Talk is circulating about an eye-opening new book on the Obama administration set to come out tomorrow. Confidence Men, by Pulitzer-prize winning author Ron Suskind, suggests that a handful of power-hungry, Wall Street-loving advisers undermined the president's quest for financial reform, according to an early look at the book by New York magazine. To boot, these advisers, including the "insubordinate" Tim Geithner and the "monomaniacal" Larry Summers, were "pretty awful to women," says New York's Adam Moss. A number of women, in contrast, come off as heroes--among them our own Sen. Maria Cantwell.
She became a media celeb a couple of years ago when she and John McCain launched a crusade to bring back the Glass-Steagall Act, which at one time separated commercial and investment banking. It's a wonky subject--Cantwell's favorite kind--but people grasped that the idea meant taking on "Wall Street fat cats," as the P-I's Joel Connelly put it at the time.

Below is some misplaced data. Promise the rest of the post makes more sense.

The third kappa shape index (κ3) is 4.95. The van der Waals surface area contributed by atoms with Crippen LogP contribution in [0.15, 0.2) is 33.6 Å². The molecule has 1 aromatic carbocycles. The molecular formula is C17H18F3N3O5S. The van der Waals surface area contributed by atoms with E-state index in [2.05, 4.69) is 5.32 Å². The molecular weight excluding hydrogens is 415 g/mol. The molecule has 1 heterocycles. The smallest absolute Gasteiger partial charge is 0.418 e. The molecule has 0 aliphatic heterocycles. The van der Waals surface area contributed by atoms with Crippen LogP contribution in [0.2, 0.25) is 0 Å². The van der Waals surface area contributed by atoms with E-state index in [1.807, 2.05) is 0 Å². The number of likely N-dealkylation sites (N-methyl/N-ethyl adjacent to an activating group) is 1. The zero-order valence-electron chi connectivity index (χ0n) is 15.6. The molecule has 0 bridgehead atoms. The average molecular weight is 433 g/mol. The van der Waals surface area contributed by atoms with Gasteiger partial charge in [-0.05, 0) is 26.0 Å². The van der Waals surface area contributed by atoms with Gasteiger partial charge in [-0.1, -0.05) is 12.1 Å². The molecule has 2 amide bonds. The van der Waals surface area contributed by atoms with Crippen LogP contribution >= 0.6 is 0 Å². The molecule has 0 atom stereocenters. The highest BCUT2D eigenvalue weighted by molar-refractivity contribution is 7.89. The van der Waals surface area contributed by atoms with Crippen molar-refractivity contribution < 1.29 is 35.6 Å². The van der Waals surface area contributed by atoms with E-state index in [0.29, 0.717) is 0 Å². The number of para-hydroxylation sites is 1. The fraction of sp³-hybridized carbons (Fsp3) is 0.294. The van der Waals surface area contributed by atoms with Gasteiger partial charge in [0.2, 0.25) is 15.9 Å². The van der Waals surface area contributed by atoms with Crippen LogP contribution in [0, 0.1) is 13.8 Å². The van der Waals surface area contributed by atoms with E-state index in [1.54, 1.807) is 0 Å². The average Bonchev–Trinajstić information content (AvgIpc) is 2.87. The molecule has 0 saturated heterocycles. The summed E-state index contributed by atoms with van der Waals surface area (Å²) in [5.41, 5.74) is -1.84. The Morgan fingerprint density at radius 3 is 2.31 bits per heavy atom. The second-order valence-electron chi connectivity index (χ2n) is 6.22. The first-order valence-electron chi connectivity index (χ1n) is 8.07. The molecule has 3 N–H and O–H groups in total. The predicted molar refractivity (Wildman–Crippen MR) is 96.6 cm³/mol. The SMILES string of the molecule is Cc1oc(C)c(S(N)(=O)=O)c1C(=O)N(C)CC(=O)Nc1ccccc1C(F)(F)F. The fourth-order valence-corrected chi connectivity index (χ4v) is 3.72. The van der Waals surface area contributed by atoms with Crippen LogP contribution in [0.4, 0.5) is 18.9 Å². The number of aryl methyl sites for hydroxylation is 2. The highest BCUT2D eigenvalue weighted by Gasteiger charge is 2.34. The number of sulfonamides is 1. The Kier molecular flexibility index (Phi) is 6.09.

She fed the applause with populist quotes, as in this one:
Behemoth banks are putting their money into risky, get-rich-quick Wall Street schemes instead of investing in Main Street. So much U.S. taxpayer-backed money is going into speculation in dark markets that it has diverted lending capital from our community banks and small businesses that depend on loans to expand and create jobs.
So starstruck were the political junkies that read Huffington Post that they voted her the "sexiest senator on Capitol Hill."
When it comes to politics, however, no love-fest ever holds. Witness a recent poll that shows Cantwell with only 38 percent support for re-election next year--even though no real challenger has emerged. Consequently, Suskind just could become her hero, giving her a much-needed boost.